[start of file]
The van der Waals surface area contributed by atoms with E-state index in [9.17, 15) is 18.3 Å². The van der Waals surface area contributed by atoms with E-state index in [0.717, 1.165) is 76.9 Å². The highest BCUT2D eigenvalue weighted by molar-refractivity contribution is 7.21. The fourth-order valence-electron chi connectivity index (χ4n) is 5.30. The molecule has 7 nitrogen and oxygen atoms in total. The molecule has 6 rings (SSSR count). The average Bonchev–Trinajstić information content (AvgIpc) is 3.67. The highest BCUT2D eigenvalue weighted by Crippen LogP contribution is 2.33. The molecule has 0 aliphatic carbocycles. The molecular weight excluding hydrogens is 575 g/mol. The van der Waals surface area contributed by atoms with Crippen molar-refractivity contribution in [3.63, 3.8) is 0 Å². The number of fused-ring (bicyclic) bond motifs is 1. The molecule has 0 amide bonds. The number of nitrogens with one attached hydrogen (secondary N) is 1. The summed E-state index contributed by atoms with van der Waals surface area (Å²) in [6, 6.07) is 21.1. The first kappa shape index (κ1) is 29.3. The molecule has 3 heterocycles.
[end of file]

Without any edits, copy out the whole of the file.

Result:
The van der Waals surface area contributed by atoms with E-state index in [9.17, 15) is 18.3 Å². The van der Waals surface area contributed by atoms with E-state index in [0.717, 1.165) is 76.9 Å². The highest BCUT2D eigenvalue weighted by molar-refractivity contribution is 7.21. The fourth-order valence-electron chi connectivity index (χ4n) is 5.30. The molecule has 7 nitrogen and oxygen atoms in total. The molecule has 6 rings (SSSR count). The average Bonchev–Trinajstić information content (AvgIpc) is 3.67. The highest BCUT2D eigenvalue weighted by Crippen LogP contribution is 2.33. The molecule has 0 aliphatic carbocycles. The molecular weight excluding hydrogens is 575 g/mol. The van der Waals surface area contributed by atoms with Crippen molar-refractivity contribution in [3.63, 3.8) is 0 Å². The number of fused-ring (bicyclic) bond motifs is 1. The molecule has 0 amide bonds. The number of nitrogens with one attached hydrogen (secondary N) is 1. The summed E-state index contributed by atoms with van der Waals surface area (Å²) in [6, 6.07) is 21.1. The first kappa shape index (κ1) is 29.3. The molecule has 3 heterocycles.